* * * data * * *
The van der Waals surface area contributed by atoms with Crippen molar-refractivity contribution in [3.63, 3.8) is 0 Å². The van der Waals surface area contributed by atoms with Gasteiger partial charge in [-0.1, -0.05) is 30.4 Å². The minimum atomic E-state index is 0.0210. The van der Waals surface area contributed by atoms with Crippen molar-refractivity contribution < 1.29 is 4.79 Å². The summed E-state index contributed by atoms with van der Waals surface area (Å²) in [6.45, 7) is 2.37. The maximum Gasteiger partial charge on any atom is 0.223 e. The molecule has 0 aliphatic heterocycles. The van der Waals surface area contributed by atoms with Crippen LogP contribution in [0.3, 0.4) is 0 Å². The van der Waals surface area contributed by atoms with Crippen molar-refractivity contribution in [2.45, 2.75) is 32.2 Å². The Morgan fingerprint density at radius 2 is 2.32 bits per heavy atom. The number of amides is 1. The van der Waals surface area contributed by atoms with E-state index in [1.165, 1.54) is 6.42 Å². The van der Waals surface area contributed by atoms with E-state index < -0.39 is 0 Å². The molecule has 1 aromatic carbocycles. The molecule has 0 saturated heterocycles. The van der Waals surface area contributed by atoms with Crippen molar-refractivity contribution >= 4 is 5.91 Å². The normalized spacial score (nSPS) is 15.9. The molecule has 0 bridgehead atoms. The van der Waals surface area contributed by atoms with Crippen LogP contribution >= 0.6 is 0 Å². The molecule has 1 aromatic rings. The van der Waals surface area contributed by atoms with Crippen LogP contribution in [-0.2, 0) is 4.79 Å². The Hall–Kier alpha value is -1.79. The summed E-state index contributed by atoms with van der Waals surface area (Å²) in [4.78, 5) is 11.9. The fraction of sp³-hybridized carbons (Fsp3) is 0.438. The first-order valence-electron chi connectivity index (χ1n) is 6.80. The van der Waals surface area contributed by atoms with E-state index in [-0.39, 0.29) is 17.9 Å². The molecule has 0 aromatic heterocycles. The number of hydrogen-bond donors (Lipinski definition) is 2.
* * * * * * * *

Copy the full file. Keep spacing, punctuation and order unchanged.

The van der Waals surface area contributed by atoms with Crippen molar-refractivity contribution in [3.63, 3.8) is 0 Å². The van der Waals surface area contributed by atoms with Gasteiger partial charge in [-0.1, -0.05) is 30.4 Å². The minimum atomic E-state index is 0.0210. The van der Waals surface area contributed by atoms with Crippen molar-refractivity contribution < 1.29 is 4.79 Å². The summed E-state index contributed by atoms with van der Waals surface area (Å²) in [6.45, 7) is 2.37. The maximum Gasteiger partial charge on any atom is 0.223 e. The molecule has 0 aliphatic heterocycles. The van der Waals surface area contributed by atoms with Crippen LogP contribution in [0.3, 0.4) is 0 Å². The van der Waals surface area contributed by atoms with Crippen molar-refractivity contribution in [2.45, 2.75) is 32.2 Å². The Morgan fingerprint density at radius 2 is 2.32 bits per heavy atom. The number of amides is 1. The van der Waals surface area contributed by atoms with E-state index in [1.165, 1.54) is 6.42 Å². The van der Waals surface area contributed by atoms with E-state index < -0.39 is 0 Å². The molecule has 1 aromatic carbocycles. The molecule has 0 saturated heterocycles. The van der Waals surface area contributed by atoms with Crippen molar-refractivity contribution >= 4 is 5.91 Å². The normalized spacial score (nSPS) is 15.9. The molecule has 0 bridgehead atoms. The van der Waals surface area contributed by atoms with Crippen LogP contribution >= 0.6 is 0 Å². The molecule has 1 aromatic rings. The van der Waals surface area contributed by atoms with Crippen LogP contribution in [-0.2, 0) is 4.79 Å². The Hall–Kier alpha value is -1.79. The summed E-state index contributed by atoms with van der Waals surface area (Å²) in [4.78, 5) is 11.9. The fraction of sp³-hybridized carbons (Fsp3) is 0.438. The first-order valence-electron chi connectivity index (χ1n) is 6.80. The van der Waals surface area contributed by atoms with E-state index in [-0.39, 0.29) is 17.9 Å². The molecule has 0 aromatic heterocycles. The number of hydrogen-bond donors (Lipinski definition) is 2.